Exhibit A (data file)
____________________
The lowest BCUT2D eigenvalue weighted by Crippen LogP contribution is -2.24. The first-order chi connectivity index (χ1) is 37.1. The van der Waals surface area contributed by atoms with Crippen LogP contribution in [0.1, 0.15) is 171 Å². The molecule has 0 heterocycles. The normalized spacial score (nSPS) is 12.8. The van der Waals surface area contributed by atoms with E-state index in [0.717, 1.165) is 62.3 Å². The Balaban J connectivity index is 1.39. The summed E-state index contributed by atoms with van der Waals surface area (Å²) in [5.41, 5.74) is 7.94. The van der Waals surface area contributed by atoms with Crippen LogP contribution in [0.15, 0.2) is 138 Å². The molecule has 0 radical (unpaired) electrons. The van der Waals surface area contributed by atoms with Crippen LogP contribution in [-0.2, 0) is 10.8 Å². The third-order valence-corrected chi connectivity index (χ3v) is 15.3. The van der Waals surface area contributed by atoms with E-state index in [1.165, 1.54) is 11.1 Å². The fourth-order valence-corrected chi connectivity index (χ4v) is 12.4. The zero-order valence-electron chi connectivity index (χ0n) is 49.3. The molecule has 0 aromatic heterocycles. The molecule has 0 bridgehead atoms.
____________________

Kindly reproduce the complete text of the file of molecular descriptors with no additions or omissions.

The lowest BCUT2D eigenvalue weighted by Crippen LogP contribution is -2.24. The first-order chi connectivity index (χ1) is 37.1. The van der Waals surface area contributed by atoms with Crippen LogP contribution in [0.1, 0.15) is 171 Å². The molecule has 0 heterocycles. The normalized spacial score (nSPS) is 12.8. The van der Waals surface area contributed by atoms with E-state index in [0.717, 1.165) is 62.3 Å². The Balaban J connectivity index is 1.39. The summed E-state index contributed by atoms with van der Waals surface area (Å²) in [5.41, 5.74) is 7.94. The van der Waals surface area contributed by atoms with Crippen LogP contribution in [0.15, 0.2) is 138 Å². The molecule has 0 radical (unpaired) electrons. The van der Waals surface area contributed by atoms with Crippen LogP contribution in [-0.2, 0) is 10.8 Å². The third-order valence-corrected chi connectivity index (χ3v) is 15.3. The van der Waals surface area contributed by atoms with E-state index in [1.165, 1.54) is 11.1 Å². The fourth-order valence-corrected chi connectivity index (χ4v) is 12.4. The zero-order valence-electron chi connectivity index (χ0n) is 49.3. The molecule has 0 aromatic heterocycles. The molecule has 0 bridgehead atoms.